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PU B LISHED SIncE 199 6 No. 4 (256) /2017 ::

Hannover Messe „sMart Means Poland” ............................... PA W E Ł B O RY S President of tHe PolisH develoPMent fund


tHe iMPact of foreign direct


“Exatel is constantly building and developing its network”



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6. From The President’s Press Office 7. From The Government Information Centre: 60 YEARS OF THE COMMUNITY



Letter of Prime Minister BEATA SZYDŁO to the participants of Hannover Messe

10. MATEUSZ MORAWIECKI, deputy Prime Minister, Minister

of Economic Development and Finance: SMART MEANS POLAND

12. JERZY KWIECIŃSKI, deputy Minister of Economic




15. STANISŁAW HEBDA, First Counsellor, Head of the Trade

and Investment Promotion Department, Consulate General of the Republic of Poland in Cologne: COOPERATION WITH GERMANY IS AN OPPORTUNITY FOR THE DEVELOPMENT OF POLISH COMPANIES AS WELL

16. PAWEŁ BORYS, President of the Polish Development



20. TOMASZ PISULA, President of the Polish Investment and Trade Agency (PAIH): POLISH FIRMS ARE READY FOR FOREIGN EXPANSION

22. NINA DOBRZYŃSKA , Deputy President of Polish Agency






PROF. RYSZARD PREGIEL, President of the Polish Chamber of Commerce for High Technology: HIGH-TECHNOLOGY PRODUCTS AS THE FUTURE OF POLISH EXPORTS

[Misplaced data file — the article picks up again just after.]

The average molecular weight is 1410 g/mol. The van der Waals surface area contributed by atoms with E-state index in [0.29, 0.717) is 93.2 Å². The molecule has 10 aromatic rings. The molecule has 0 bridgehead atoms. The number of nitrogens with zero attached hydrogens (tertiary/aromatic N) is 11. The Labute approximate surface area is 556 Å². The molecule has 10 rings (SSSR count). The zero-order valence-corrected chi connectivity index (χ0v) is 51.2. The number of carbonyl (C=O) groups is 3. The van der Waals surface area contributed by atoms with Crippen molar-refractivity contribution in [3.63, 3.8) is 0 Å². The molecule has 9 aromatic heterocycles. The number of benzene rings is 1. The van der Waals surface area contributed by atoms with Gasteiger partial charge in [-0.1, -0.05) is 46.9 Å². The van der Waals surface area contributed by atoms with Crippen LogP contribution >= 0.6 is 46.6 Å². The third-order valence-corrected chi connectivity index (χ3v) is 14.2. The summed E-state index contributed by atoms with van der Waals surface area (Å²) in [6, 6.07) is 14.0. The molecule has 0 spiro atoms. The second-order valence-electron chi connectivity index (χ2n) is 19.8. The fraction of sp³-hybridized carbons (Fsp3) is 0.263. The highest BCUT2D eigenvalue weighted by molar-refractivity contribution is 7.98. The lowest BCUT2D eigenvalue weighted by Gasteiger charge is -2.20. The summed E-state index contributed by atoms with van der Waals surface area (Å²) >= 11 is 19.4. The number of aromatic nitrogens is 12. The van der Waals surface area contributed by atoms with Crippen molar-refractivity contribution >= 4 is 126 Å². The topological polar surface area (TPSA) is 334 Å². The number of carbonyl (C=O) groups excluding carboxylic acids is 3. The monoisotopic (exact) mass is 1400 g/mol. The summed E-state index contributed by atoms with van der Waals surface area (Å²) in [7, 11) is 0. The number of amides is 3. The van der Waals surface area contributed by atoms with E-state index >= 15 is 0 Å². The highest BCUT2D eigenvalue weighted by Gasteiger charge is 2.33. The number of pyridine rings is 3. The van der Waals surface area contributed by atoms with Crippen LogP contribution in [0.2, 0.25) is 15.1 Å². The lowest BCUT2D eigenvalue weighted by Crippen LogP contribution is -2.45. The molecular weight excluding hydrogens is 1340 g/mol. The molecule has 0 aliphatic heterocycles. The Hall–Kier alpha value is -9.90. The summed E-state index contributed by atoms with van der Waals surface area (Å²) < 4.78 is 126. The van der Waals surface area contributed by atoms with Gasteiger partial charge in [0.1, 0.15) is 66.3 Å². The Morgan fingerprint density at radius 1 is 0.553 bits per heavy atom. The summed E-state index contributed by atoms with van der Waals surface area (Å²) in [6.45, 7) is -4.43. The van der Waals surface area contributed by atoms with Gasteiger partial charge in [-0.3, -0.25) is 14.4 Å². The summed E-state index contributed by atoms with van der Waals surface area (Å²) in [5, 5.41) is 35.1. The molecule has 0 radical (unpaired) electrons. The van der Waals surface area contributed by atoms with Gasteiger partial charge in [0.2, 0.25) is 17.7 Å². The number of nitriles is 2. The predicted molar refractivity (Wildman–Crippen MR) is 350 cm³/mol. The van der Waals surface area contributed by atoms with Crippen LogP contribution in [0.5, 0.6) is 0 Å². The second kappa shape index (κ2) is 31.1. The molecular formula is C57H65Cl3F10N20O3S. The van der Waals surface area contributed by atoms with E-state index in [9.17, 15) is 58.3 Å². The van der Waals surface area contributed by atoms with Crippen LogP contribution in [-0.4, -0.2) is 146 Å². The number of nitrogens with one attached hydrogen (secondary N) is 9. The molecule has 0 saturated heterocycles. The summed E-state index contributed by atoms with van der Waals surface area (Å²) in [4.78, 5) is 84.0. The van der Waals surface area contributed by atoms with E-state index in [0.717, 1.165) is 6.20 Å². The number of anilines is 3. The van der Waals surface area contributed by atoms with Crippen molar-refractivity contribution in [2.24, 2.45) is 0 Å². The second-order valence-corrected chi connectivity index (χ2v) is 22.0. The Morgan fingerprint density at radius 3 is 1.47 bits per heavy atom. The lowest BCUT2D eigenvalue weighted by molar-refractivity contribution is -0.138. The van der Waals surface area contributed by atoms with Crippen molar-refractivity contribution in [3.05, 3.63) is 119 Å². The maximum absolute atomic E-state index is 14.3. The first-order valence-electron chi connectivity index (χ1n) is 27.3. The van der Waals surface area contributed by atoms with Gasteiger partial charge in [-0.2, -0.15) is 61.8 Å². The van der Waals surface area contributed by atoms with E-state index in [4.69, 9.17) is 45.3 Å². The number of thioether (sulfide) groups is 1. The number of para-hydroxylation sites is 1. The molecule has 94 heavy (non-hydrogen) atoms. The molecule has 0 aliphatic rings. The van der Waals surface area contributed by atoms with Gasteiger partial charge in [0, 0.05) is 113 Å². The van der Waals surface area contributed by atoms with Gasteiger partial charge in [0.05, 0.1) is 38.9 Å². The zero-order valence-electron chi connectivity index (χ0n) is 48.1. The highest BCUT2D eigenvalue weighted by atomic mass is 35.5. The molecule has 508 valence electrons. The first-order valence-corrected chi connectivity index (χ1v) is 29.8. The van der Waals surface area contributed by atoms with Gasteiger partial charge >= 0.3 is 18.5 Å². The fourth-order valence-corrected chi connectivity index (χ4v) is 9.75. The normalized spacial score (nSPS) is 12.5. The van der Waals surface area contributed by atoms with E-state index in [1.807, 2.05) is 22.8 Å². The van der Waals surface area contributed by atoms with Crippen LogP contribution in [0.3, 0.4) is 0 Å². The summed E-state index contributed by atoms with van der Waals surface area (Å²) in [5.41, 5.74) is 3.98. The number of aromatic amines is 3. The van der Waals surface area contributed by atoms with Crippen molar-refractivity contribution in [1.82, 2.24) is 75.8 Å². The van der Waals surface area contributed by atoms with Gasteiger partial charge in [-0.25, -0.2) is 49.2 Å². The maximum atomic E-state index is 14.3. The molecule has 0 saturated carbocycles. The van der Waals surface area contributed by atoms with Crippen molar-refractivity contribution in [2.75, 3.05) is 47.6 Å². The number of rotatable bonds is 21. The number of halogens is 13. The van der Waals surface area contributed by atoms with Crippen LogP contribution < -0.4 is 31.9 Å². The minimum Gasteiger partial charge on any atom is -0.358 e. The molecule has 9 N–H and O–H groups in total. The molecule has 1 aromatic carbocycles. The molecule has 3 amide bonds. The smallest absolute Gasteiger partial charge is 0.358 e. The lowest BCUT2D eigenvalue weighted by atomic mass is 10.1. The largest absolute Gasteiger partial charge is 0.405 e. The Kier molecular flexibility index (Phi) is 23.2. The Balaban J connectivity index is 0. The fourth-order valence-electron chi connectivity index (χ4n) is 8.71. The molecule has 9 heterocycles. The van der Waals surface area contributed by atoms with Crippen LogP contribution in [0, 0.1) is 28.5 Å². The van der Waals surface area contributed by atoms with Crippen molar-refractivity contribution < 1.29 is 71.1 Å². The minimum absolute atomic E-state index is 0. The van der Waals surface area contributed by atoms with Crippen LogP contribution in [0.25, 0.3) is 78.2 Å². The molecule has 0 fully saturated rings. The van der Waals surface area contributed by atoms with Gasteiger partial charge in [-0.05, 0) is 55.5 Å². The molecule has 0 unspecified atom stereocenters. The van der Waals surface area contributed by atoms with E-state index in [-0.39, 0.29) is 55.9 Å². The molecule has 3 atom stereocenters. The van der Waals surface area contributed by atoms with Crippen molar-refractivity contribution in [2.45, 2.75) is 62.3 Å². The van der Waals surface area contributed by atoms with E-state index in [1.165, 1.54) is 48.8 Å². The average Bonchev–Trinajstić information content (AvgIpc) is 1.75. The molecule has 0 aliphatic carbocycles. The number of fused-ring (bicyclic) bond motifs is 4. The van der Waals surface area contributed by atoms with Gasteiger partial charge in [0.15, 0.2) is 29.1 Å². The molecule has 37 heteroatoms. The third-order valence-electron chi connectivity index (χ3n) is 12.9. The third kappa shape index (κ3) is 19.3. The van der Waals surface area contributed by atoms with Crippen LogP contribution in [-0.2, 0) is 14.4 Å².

30. AGATA GIERCZAK , Department of Innovation at the Ministry of Economic Development: INDUSTRY 4.0









ALEKSANDRA JANKOWSKA, President of the Pomeranian Special Economic Zone: SUPPORTING ENTERPRISES



PERSONAL. SECURE. TRANSPARENT. As the national leader in the gas and oil industry, we are aware of the important role played by innovations. Modern solutions do not only mean development of the company but also provide support to the national economy as a whole. We develop our international relations based on the highest cooperation standards and exchange of knowledge in many fields. Thanks to the PST company our relationships with Germany and Austria keep growing. An innovative industry is a guarantee for the development of the economy of the future – the future starts right now.


48. ŚWIDNICA GOOD FOR THE YOUNG 50. JMACIEJ BADORA, President of the Management Board of the Wałbrzych Special Economic Zone "Invest-Park": 20 YEARS OF SUCCESS

52. EAGNIESZKA SYGITOWICZ, Vice-President of Lodz Special Economic Zone:


65. MARCIN KRAJMAS, member of the Board of the SASA Foundation: SASA MEANS “NOW”